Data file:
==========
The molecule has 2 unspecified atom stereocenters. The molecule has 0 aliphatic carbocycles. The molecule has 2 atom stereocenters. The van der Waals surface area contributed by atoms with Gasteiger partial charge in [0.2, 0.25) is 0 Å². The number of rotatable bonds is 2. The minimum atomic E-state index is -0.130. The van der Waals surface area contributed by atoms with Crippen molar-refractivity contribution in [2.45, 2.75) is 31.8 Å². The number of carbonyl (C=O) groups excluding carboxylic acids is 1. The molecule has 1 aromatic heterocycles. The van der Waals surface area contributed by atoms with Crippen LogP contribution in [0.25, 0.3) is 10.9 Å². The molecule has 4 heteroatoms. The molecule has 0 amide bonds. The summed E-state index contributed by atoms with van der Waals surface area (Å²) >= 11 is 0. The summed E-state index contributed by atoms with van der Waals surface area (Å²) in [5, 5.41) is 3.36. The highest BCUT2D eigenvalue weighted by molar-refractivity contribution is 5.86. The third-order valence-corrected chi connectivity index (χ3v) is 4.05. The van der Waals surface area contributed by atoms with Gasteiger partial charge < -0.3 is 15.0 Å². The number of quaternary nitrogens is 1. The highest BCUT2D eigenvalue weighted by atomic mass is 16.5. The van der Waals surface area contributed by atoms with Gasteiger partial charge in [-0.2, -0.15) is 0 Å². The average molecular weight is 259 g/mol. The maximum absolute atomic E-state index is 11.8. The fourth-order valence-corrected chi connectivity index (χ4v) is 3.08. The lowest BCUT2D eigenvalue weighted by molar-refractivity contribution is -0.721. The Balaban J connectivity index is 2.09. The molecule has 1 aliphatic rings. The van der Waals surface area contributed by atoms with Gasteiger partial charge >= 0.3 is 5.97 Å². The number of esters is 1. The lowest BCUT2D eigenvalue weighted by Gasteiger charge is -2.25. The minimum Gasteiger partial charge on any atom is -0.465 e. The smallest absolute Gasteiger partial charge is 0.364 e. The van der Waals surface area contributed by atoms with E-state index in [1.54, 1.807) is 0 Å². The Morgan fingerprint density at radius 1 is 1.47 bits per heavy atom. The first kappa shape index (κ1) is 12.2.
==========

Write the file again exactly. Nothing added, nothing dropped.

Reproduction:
The molecule has 2 unspecified atom stereocenters. The molecule has 0 aliphatic carbocycles. The molecule has 2 atom stereocenters. The van der Waals surface area contributed by atoms with Gasteiger partial charge in [0.2, 0.25) is 0 Å². The number of rotatable bonds is 2. The minimum atomic E-state index is -0.130. The van der Waals surface area contributed by atoms with Crippen molar-refractivity contribution in [2.45, 2.75) is 31.8 Å². The number of carbonyl (C=O) groups excluding carboxylic acids is 1. The molecule has 1 aromatic heterocycles. The van der Waals surface area contributed by atoms with Crippen LogP contribution in [0.25, 0.3) is 10.9 Å². The molecule has 4 heteroatoms. The molecule has 0 amide bonds. The summed E-state index contributed by atoms with van der Waals surface area (Å²) >= 11 is 0. The summed E-state index contributed by atoms with van der Waals surface area (Å²) in [5, 5.41) is 3.36. The highest BCUT2D eigenvalue weighted by molar-refractivity contribution is 5.86. The third-order valence-corrected chi connectivity index (χ3v) is 4.05. The van der Waals surface area contributed by atoms with Gasteiger partial charge < -0.3 is 15.0 Å². The number of quaternary nitrogens is 1. The highest BCUT2D eigenvalue weighted by atomic mass is 16.5. The van der Waals surface area contributed by atoms with Gasteiger partial charge in [-0.2, -0.15) is 0 Å². The average molecular weight is 259 g/mol. The maximum absolute atomic E-state index is 11.8. The fourth-order valence-corrected chi connectivity index (χ4v) is 3.08. The lowest BCUT2D eigenvalue weighted by molar-refractivity contribution is -0.721. The Balaban J connectivity index is 2.09. The molecule has 1 aliphatic rings. The van der Waals surface area contributed by atoms with Gasteiger partial charge >= 0.3 is 5.97 Å². The number of esters is 1. The lowest BCUT2D eigenvalue weighted by Gasteiger charge is -2.25. The minimum Gasteiger partial charge on any atom is -0.465 e. The smallest absolute Gasteiger partial charge is 0.364 e. The van der Waals surface area contributed by atoms with E-state index in [1.54, 1.807) is 0 Å². The Morgan fingerprint density at radius 1 is 1.47 bits per heavy atom. The first kappa shape index (κ1) is 12.2.